Time says Einstein, and time may ultimately agree. But history will conclude with clarity and finality that Winston Churchill had the greatest impact on political and military outcomes during the entire 20th and much of the 21st century. You know this as well or better than anyone…
JOHN C. HASSETT, BEVERLY HILLS, CALIF., USA

Einstein was brilliant and made great strides in theoretical physics but this was based on the previous work of many others as he in turn provided the basis for the further work of others. As with Newton and his Calculus, there were others in a position to take up the threads of development Liebnitz made an independent major contribution to calculus using a different notation. The development of mathematics and physics would have been the same had there been no Newton; the timing may have been altered by a decade or two. Had there been no Einstein, the world would be the same, give or take a year, or decade, or two.

Churchill’s worldwide political influence could be said to start in 1911 with his appointment as First Lord of the Admiralty and endure until his resignation as Prime Minister in 1955- His literary life for which he received his Nobel Prize started with the Malakand Field Force published in 1898 and ended with his epilogue to the abridged edition of The Second World War published in 1959. Not even Roosevelt can claim anywhere near this record.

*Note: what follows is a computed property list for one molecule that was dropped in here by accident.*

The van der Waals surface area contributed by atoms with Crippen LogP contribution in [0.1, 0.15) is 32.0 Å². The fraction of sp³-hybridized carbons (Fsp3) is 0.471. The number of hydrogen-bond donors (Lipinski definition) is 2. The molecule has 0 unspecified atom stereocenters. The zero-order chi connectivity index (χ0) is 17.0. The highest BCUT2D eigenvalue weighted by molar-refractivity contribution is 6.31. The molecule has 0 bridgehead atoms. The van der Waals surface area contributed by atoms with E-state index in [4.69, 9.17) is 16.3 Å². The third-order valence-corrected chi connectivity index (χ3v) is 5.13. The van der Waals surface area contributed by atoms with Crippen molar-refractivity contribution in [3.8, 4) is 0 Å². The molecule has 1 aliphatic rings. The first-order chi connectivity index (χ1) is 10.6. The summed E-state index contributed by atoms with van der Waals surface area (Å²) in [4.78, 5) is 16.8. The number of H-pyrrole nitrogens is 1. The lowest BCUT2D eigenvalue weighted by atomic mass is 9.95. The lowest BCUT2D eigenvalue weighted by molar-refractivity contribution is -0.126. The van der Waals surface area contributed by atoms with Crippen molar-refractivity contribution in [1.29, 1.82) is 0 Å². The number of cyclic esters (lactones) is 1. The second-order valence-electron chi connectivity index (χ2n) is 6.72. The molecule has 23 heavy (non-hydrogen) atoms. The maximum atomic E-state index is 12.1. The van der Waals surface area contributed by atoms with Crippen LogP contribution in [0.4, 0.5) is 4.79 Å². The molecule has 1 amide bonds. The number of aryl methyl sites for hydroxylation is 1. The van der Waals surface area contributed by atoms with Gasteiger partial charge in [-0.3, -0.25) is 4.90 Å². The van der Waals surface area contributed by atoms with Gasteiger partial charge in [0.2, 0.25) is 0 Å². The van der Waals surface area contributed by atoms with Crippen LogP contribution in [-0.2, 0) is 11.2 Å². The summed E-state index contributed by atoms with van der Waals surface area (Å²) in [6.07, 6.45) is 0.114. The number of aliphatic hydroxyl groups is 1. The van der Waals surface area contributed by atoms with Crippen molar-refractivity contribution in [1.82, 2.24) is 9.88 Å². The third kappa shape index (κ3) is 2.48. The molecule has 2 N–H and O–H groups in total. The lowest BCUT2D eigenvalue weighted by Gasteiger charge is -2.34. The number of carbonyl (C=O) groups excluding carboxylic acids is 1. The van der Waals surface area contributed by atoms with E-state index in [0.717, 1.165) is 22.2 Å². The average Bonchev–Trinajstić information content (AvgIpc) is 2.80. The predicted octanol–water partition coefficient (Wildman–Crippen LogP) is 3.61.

In 1914 the Royal Navy would almost certainly have been less well prepared for the Great War. The war might indeed have been “lost in an afternoon” on the North Sea. In 1940, with Halifax or another as Prime Minister, further appeasement or some sort of accommodation with Axis powers was quite possible. He did not do it alone as he himself acknowledged. “The nation had the lion’s heart. I had the luck to give the roar.” Without Churchill the world would be a very different place.

When the Twentieth Century really ends on 31 December 2000, we hope that the editors of Time will have used the ensuing twelve months learning the lessons provided by this dummy run and name the real Person of the Century.
NEIL COATES, ROSE BAY, TAS., AUSTRALIA

While I was disappointed to hear of the selection of Einstein, I was even more disappointed to hear Time’s rationale that politics has only temporary impact, while science is forever. With this kind of logic driving the train, I can see how they made this gross error.
STEVE WALKER, NORMAN, OKLA., USA

Obviously the editors of Time took a safe path, ignoring the fact that Sir Winston was crucial to the continuance of the life we currently enjoy. In fact, were it not for him, there might not even be a Time magazine today. Given the middle-of-the-road “politics” required for keeping magazine subscribers, I should not have expected a different outcome. The day after I heard the Time announcement I received Finest Hour 104. For a few seconds I was taken in by the cover. This was display of cleverness that I think Sir Winston himself probably would have enjoyed. In any case, I liked it. My compliments to whoever came up with the idea.
DALE WEBER, ROCHESTER, MICH., USA

Where would we be if not for him
Instead of giving in to tyranny
Never surrender was his ralling cry
Stopping Hitler with his words
Till America joined his cause
Our world would be a different place had he
Not stood up to the Nazi beast
BILL CRANFORD, PERKASIE, PA., USA